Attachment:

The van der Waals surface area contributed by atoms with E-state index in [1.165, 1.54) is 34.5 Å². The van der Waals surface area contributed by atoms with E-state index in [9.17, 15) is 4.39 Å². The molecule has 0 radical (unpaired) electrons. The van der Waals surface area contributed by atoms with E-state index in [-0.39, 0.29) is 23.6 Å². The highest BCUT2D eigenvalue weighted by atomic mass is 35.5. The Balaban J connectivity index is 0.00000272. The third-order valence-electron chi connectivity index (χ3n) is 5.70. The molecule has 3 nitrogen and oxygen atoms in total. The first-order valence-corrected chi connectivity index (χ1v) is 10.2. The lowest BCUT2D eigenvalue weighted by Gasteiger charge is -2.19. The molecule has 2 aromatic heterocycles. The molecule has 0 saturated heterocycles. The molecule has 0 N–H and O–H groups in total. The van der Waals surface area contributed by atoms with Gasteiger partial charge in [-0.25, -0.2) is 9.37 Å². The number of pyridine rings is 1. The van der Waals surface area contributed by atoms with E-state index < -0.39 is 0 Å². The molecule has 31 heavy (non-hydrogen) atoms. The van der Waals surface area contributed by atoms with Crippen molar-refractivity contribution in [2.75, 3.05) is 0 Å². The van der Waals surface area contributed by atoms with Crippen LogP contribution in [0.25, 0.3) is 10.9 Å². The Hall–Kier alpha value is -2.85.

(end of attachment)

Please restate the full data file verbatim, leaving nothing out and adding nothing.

The van der Waals surface area contributed by atoms with E-state index in [1.165, 1.54) is 34.5 Å². The van der Waals surface area contributed by atoms with E-state index in [9.17, 15) is 4.39 Å². The molecule has 0 radical (unpaired) electrons. The van der Waals surface area contributed by atoms with E-state index in [-0.39, 0.29) is 23.6 Å². The highest BCUT2D eigenvalue weighted by atomic mass is 35.5. The Balaban J connectivity index is 0.00000272. The third-order valence-electron chi connectivity index (χ3n) is 5.70. The molecule has 3 nitrogen and oxygen atoms in total. The first-order valence-corrected chi connectivity index (χ1v) is 10.2. The lowest BCUT2D eigenvalue weighted by Gasteiger charge is -2.19. The molecule has 2 aromatic heterocycles. The molecule has 0 saturated heterocycles. The molecule has 0 N–H and O–H groups in total. The van der Waals surface area contributed by atoms with Gasteiger partial charge in [-0.25, -0.2) is 9.37 Å². The number of pyridine rings is 1. The van der Waals surface area contributed by atoms with E-state index < -0.39 is 0 Å². The molecule has 31 heavy (non-hydrogen) atoms. The van der Waals surface area contributed by atoms with Crippen molar-refractivity contribution in [2.75, 3.05) is 0 Å². The van der Waals surface area contributed by atoms with Crippen LogP contribution in [0.25, 0.3) is 10.9 Å². The Hall–Kier alpha value is -2.85.